The Emptiness After Birth

 

Who knew you would feel anything but elation to feel lighter and begin getting your body back to yourself after birth? The pregnancy and birth books don’t prepare you for this feeling after delivering your sweet new bundle of joy. Fellow moms that have gone before you on the path of motherhood forget about this little detail, too.

The fact is you do feel a little empty after birth and it’s kinda sad for a few fleeting moments along the timeline of our growth into motherhood.

Yes, you feel joy and happiness that triumphs it all (unless you are experiencing PPD, in which case please reach out for help). I know that I often ride my “birth high” for weeks postpartum and am so glad my newest member is finally in my arms as I fall deeper in love. But, you can’t deny the bitter that comes with the sweet. You literally feel empty, like a once filled bowl with its contents now in our arms instead. A hollowness is left physically– except your empty bowl is now more like jello.

Where there once was a life moving inside you, it is now still. Where there was once another beating heart, it is now quiet.

You had a constant companion where ever you went– someone to talk to and send beams of love to at any time. You slept together, went shopping together, took car rides and walks. Heck, even to the bathroom you always had a buddy! And, really, the belly shelf your companion provided for those late night meals on the couch was pretty awesome. Now your arms are full and the weight is simply redistributed at many times, yet there is still an odd empty sensation.

It wasn’t just your belly that was full, but also your heart. A strong, invisible bond to the heart was made along with the umbilical cord connecting you two physically. Once birth happens, the umbilical may be cut separating the two physical beings, but the heart bond isn’t. After the baby is born, the sense of super closeness is shifted from internally to externally. Suddenly you are looking out to check on our baby’s wellbeing– maybe in your arms or maybe in a crib nearby– instead of inward. Now, even being in a room next door feels like a mile of space and a sense of “something is missing” may overcome.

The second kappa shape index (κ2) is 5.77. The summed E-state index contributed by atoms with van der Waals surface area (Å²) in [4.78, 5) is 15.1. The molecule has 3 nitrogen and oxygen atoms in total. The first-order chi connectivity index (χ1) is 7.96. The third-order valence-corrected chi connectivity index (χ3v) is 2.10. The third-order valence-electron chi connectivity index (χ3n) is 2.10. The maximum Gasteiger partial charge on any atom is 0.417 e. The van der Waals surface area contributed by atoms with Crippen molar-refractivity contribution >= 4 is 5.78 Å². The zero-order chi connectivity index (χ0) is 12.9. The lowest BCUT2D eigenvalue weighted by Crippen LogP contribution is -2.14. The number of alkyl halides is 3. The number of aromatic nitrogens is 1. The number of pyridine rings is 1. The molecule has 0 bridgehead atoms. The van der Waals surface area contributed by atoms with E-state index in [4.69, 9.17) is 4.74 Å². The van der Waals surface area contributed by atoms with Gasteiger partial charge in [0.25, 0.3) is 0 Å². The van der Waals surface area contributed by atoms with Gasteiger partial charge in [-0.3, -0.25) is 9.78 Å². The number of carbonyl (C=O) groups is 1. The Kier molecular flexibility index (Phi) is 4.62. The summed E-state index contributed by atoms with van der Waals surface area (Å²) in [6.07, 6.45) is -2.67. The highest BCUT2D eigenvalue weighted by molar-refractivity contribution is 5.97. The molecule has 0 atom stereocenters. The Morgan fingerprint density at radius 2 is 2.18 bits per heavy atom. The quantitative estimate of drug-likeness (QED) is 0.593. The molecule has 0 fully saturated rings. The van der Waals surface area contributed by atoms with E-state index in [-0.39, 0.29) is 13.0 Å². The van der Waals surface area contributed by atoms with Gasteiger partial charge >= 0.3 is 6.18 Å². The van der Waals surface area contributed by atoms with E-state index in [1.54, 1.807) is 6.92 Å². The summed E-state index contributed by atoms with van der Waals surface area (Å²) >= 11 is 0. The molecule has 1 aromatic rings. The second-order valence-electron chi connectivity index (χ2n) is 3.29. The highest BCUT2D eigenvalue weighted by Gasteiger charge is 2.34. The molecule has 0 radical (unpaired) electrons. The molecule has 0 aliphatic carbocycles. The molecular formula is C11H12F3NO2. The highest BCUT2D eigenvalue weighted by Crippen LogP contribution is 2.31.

It takes some readjusting to this new emptiness. There is a mild grief we experience along with the excitement that our baby is finally here after months of waiting to see their face. So often though the focus is on the baby adjusting to life outside the womb, which is one reason why moms are encouraged to hold their babies and baby wear often during the “fourth trimester.” Often you’ll hear that it’s for the baby’s benefit to ensure they feel safe, loved, and provided for which means they are happier babies– but what they don’t tell you is that moms need that time to transition, too.

So don’t be afraid to hold your baby “too much” and forget about “spoiling” the baby. Soak in the snuggles, treasure the nursing. You both are adjusting to this new life with new sensations– together. You both have spent nine months in one perspective, it takes time to readjust to a new perspective here in the beginning. Holding each other along the way makes it all the more sweeter.

Leah became a mom at 19 years old and standing short at 4 foot 11, she is now a mother of almost 5 and a birth mother in an open adoption. Not letting age or size stop her, she's conquering her dreams while being surrounded with yogurt smeared walls and mountains of laundry. You can find more from Leah on her blog, The Grace Bond.

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